Thursday, January 8, 2015

Let's Break It!

If your players are anything like mine, which I imagine they are, this may come in handy...

Here, we have an excerpt from the recent re-release of Death, Frost, Doom. It's a great element--evocative and curiosity-driving. The book, as written, talks a lot about using magic to attempt to communicate with the globes. The book even provides a handy ritual to facilitate such attempts:

I included a similar enigmatic snow-globe-like object in a previous adventure with the same PCs, prior to even reading DFD.

"This bauble is a sphere of clear glass, about three inches in diameter, containing a miniature diorama of Kryptgarten Keep and its environs, all up-to-date—the keep, the church, the bathhouses, the tavern, et al. The diorama appears to be static, it shows no creatures or movement, but it does change, slowly to reflect modifications to the structures depicted. The sphere radiates powerful magic of an unidentifiable nature, as well as a strong aura of Evil."

Does anyone else notice something missing here?



Your PCs find thousands of small snow-globes. Do you really think talking to them is the first thing they are going to do? Really? Talk to it?! How often do players do that?



My PCs loved the imagery of these, they loved the mystery, but, of course, the first thing they did upon finding these globes was attempt to crush one. So, obviously, a small alternate universe trapped in a tiny glass sphere had better do something when you break it....

And it had better be weird...

Once my players discovered the "Resonance of the Bound Spheres" they immediately jumped to the conclusion that breaking one of the spheres must bring that reality into parallel with their reality (i.e. the reality in the specific sphere becomes THE reality that they are in).

Awesome. Let's use that!

So, what has changed in this new reality? How do you determine that? 

First, it should be minor (unless you really want to just throw out your whole campaign world, in which case go gonzo). Also, observation of quantum realities tends to lock in specific attributes, right? Yeah...let's go with that...

So, when a PC breaks a sphere, the world should be changed in three ways:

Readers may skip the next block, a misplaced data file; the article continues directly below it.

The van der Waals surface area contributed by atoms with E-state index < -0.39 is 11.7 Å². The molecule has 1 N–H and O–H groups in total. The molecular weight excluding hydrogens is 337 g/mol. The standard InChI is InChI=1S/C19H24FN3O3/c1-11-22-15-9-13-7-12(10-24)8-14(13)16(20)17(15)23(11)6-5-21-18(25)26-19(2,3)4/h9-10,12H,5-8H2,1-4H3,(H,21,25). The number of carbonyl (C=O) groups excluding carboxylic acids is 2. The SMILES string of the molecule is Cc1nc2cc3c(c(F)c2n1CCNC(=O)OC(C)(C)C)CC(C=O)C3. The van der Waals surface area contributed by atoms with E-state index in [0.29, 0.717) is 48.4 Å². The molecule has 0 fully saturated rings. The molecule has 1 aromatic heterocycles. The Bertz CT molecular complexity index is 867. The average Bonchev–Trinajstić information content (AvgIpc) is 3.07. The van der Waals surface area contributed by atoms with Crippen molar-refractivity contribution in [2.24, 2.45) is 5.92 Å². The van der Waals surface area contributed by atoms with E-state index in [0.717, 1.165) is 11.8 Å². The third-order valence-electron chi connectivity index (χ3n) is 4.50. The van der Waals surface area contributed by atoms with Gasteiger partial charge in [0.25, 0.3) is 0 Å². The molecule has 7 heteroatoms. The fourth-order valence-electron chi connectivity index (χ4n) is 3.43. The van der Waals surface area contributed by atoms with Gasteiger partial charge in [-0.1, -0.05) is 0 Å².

1. Observable effects. If the PCs look at the sphere in detail, the GM should describe it, obviously. Any observable physical changes in that world should be reflected in the world when they break it (extra moons, changed landscape, rain of fire, different time of day, complete absence of life-forms, small figures being chased down the mountain by the hordes of the undead, etc.). Whatever they see....
  2. Three Questions! If the PCs use the "Resonance of the Bound Spheres", they get to ask any three questions they want. Be creative with your answers and take your queues from the questions ("Are we all alive? Is so and so still a dwarf?"). These questions should be the primary way for the PCs to influence the new reality and determine whether they want to be there before they break it.
  3. Roll Randomly below. As many times as you want (I usually do only 1 or 2 to keep things moving quick). 

d30 roll effect
1 Random PC rerolls 1 random ability score (4d6, drop lowest).
2 Random PC rerolls 1 random ability score (4d6, drop highest).
3 Random PC is a different race (roll randomly as for Yarash's Spoon).
4 Random PC is the opposite gender.
5 Random PC has a small, innocuous animal companion (duck, hamster, etc.).
6 Random PC is older (+1d20 years, Will not die of old age).
7 Random PC is younger (-1d20 years, minimum 5 years).
8 Random PC lost 1 random limb.
9 Random PC is more experienced (+1d10 x 1000xp).
10 Random PC is less experienced (minimum for current level).
11 Nearest un-encountered enemy is already dead.
12 Party is in a different location (random room in same dungeon, or 1 mile away if outdoors).
13 Random PC must change 1 proficient skill, choose randomly, to another random skill.
14 Random PC gains 1 random Non-weapon proficiency.
15 Random PC has a different background (roll randomly).
16 Nearest un-encountered enemy has twice as many hit points.
17 Nearest allied population vanishes (dead, emigrated, whatever).
18 Nearest enemy population vanishes (dead, emigrated, whatever).
19 Party has a random NPC with them (any other character from your campaign that you want to be there).
20 Random previously-encountered NPC has opposite reaction to party.
21 Nearest un-explored area contains a monster of CR 1d10.
22 PCs most-trusted NPC ally is dead (killed by worst enemy 1d4 months ago).
23 PCs worst NPC enemy is dead (Random PC killed him 1d4 months ago).
24 Random PC is undead.
25 Random PC lost 1 random magic item.
26 Random PC has one long-term malady removed (curse, aging, lost limb, etc.).
27 One character-unique item or trait of the breaking PC is moved to a random PC (i.e. special limb, Grimnir’s staff, etc.)
28 Nearest un-explored area contains an additional chest with 1d10 x1000gp worth of treasure.
29 Random PC owns a fine home in the nearest settlement. Has ‘City Familiarity’ proficiency for that settlement.
30 Nearest named NPC is a friend of the party.